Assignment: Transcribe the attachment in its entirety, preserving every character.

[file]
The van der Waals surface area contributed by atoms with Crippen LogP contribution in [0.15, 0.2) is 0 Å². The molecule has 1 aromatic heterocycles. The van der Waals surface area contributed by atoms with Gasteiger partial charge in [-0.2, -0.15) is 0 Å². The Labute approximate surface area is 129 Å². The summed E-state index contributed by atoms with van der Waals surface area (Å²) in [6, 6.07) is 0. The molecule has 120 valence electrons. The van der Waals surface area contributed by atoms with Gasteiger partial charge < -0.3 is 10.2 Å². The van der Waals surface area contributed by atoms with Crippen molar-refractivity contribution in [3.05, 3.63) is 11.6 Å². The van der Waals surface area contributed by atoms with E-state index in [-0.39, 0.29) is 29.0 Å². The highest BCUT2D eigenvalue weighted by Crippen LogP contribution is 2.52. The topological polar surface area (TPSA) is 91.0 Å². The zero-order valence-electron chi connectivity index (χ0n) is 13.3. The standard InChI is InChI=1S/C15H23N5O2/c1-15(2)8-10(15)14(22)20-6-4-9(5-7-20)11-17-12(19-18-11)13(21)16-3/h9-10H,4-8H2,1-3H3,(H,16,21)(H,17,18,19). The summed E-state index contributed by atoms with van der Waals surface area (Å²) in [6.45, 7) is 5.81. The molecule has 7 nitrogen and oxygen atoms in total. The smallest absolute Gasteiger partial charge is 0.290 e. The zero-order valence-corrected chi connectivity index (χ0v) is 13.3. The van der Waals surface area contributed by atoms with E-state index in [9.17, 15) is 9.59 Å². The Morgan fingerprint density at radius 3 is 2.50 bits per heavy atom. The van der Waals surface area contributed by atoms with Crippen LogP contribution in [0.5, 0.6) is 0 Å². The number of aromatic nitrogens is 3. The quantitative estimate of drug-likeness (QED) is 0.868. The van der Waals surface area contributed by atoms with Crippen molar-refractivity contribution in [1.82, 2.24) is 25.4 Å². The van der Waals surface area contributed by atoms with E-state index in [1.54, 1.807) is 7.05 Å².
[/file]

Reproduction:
The van der Waals surface area contributed by atoms with Crippen LogP contribution in [0.15, 0.2) is 0 Å². The molecule has 1 aromatic heterocycles. The van der Waals surface area contributed by atoms with Gasteiger partial charge in [-0.2, -0.15) is 0 Å². The Labute approximate surface area is 129 Å². The summed E-state index contributed by atoms with van der Waals surface area (Å²) in [6, 6.07) is 0. The molecule has 120 valence electrons. The van der Waals surface area contributed by atoms with Gasteiger partial charge < -0.3 is 10.2 Å². The van der Waals surface area contributed by atoms with Crippen molar-refractivity contribution in [3.05, 3.63) is 11.6 Å². The van der Waals surface area contributed by atoms with E-state index in [-0.39, 0.29) is 29.0 Å². The highest BCUT2D eigenvalue weighted by Crippen LogP contribution is 2.52. The topological polar surface area (TPSA) is 91.0 Å². The zero-order valence-electron chi connectivity index (χ0n) is 13.3. The standard InChI is InChI=1S/C15H23N5O2/c1-15(2)8-10(15)14(22)20-6-4-9(5-7-20)11-17-12(19-18-11)13(21)16-3/h9-10H,4-8H2,1-3H3,(H,16,21)(H,17,18,19). The summed E-state index contributed by atoms with van der Waals surface area (Å²) in [6.45, 7) is 5.81. The molecule has 7 nitrogen and oxygen atoms in total. The smallest absolute Gasteiger partial charge is 0.290 e. The zero-order valence-corrected chi connectivity index (χ0v) is 13.3. The van der Waals surface area contributed by atoms with E-state index in [9.17, 15) is 9.59 Å². The Morgan fingerprint density at radius 3 is 2.50 bits per heavy atom. The van der Waals surface area contributed by atoms with Crippen LogP contribution in [0.5, 0.6) is 0 Å². The number of aromatic nitrogens is 3. The quantitative estimate of drug-likeness (QED) is 0.868. The van der Waals surface area contributed by atoms with Crippen molar-refractivity contribution in [1.82, 2.24) is 25.4 Å². The van der Waals surface area contributed by atoms with E-state index in [1.54, 1.807) is 7.05 Å².